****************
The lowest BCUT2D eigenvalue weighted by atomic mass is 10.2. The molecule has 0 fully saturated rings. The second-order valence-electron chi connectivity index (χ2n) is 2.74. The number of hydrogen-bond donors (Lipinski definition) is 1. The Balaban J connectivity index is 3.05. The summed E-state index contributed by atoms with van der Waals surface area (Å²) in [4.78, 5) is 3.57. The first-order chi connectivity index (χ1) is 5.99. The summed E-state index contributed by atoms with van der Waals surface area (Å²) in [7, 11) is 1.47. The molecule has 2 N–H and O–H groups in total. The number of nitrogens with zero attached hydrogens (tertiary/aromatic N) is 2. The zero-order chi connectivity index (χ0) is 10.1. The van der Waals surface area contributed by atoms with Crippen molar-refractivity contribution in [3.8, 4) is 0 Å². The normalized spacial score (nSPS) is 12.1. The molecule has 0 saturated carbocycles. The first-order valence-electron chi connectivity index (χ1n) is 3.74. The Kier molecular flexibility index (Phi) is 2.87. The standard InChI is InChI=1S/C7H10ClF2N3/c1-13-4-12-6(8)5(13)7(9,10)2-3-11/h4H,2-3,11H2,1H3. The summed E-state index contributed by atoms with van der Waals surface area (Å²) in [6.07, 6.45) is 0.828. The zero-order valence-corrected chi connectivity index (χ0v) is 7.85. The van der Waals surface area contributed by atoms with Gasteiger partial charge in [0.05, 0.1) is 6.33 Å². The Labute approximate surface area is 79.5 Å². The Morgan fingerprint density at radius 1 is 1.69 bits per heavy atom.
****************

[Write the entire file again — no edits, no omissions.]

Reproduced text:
The lowest BCUT2D eigenvalue weighted by atomic mass is 10.2. The molecule has 0 fully saturated rings. The second-order valence-electron chi connectivity index (χ2n) is 2.74. The number of hydrogen-bond donors (Lipinski definition) is 1. The Balaban J connectivity index is 3.05. The summed E-state index contributed by atoms with van der Waals surface area (Å²) in [4.78, 5) is 3.57. The first-order chi connectivity index (χ1) is 5.99. The summed E-state index contributed by atoms with van der Waals surface area (Å²) in [7, 11) is 1.47. The molecule has 2 N–H and O–H groups in total. The number of nitrogens with zero attached hydrogens (tertiary/aromatic N) is 2. The zero-order chi connectivity index (χ0) is 10.1. The van der Waals surface area contributed by atoms with Crippen molar-refractivity contribution in [3.8, 4) is 0 Å². The normalized spacial score (nSPS) is 12.1. The molecule has 0 saturated carbocycles. The first-order valence-electron chi connectivity index (χ1n) is 3.74. The Kier molecular flexibility index (Phi) is 2.87. The standard InChI is InChI=1S/C7H10ClF2N3/c1-13-4-12-6(8)5(13)7(9,10)2-3-11/h4H,2-3,11H2,1H3. The summed E-state index contributed by atoms with van der Waals surface area (Å²) in [6.07, 6.45) is 0.828. The zero-order valence-corrected chi connectivity index (χ0v) is 7.85. The van der Waals surface area contributed by atoms with Gasteiger partial charge in [0.05, 0.1) is 6.33 Å². The Labute approximate surface area is 79.5 Å². The Morgan fingerprint density at radius 1 is 1.69 bits per heavy atom.